Long-billed Curlew

Numenius americanus

North America's largest shorebird, the Long-billed Curlew breeds in the grasslands of the Great Plains and Great Basin.

Interesting Information

  • Both the male and female Long-billed Curlew incubate the eggs, and both are aggressive in defense of nests and young. The female typically abandons the brood two to three weeks after hatching and leaves brood care to her mate. Despite this abandonment the same male and female often pair with each other again the next year.

  • Although the Long-billed Curlew's diet includes many species of invertebrates and some vertebrates, its bill is best adapted for capturing shrimp and crabs living in deep burrows on tidal mudflats (its wintering grounds) or burrowing earthworms in pastures.

  • The female Long-billed Curlew's bill is longer than the male's, and is a different shape. Hers is flatter on top with a more pronounced curve at the tip. His is gently curved throughout its length. The juvenile's bill is distinctly shorter than the adults' during its first few months, but it may be equal to the male's length some time in its first year.


Adult Description

  • Large shorebird.

  • Extremely long, down-curved bill.

  • Buffy brown in color.

  • Plain crown.

  • Length Range: 58 cm (23 in)

  • Weight: 544 g (19.2 oz)

  • Size: Large (16 - 32 in)

  • Color Primary: Brown, Buff

  • Underparts: Pale brown with some brown streaks.

  • Upperparts: Pale brown and black.

  • Back Pattern: Mottled

  • Belly Pattern: Solid

  • Breast Pattern: Striped or streaked

Sex Differences

Sexes similar


Similar to adult, bill shorter.


Photo taken from: The Sibley Field Guide by David Allen Sibley

© 2003 Cornell Lab of Ornithology


Long-billed Curlew: Breeds from southern Canada to northern California, Utah, northern New Mexico, and Texas. Spends winters from California, Texas, Louisiana, South Carolina, and Florida southward. Breeding habitat includes plains and prairies. During migration, frequents lake and river shores, mudflats, salt marshes, and sandy beaches.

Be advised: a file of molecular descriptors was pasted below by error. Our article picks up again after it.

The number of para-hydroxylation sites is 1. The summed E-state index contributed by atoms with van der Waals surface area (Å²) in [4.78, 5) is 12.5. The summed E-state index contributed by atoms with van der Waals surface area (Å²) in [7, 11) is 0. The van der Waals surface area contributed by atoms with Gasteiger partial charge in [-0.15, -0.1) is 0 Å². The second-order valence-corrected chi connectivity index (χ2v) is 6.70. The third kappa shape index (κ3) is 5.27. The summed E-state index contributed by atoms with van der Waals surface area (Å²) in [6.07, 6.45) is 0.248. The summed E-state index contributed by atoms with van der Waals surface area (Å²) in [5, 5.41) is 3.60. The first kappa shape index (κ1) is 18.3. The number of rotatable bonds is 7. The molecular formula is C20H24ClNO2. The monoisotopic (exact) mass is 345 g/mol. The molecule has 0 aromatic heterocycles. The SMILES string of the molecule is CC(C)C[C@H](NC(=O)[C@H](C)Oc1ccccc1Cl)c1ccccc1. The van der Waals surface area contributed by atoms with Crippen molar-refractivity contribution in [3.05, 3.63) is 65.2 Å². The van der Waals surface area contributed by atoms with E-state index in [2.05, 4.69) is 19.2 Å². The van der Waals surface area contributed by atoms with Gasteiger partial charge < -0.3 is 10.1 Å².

Long-billed Curlews are often seen probing for food during the breeding season in groups, in pairs, or by themselves. Around the nest, however, curlews are highly territorial and exhibit a variety of threat displays. When flying, curlews jump into the air to take off and then alternate between flapping and gliding.


Long-billed Curlew: Feeds on insects such as grasshoppers, beetles, and butterflies, worms, crustaceans, and mollusks; also takes small vertebrates, including the eggs and young of other birds.



Kingdom: Animalia
Phylum: Chordata
     Subphylum: Vertebrata
Class: Aves
Order: Charadriiformes
Family: Scolopacidae
    Subfamily: Accipitrinae
Genus: Numenius
Species: Numenius americanus
    Subspecies: Numenius americanus americanus
  Numenius americanus parvus

Similar Species

Whimbrel slightly shorter, with shorter bill, has distinct stripes on top of head, lacks cinnamon under the wings, and is more barred and less buffy.

Bird Sound

Call a harsh whistled "cur-lee," rising on second note. Also rapid whistled "kli-li-li-li."

Eggs look like this

Photo taken from: ARCTOS Collaborative Collection Management Solution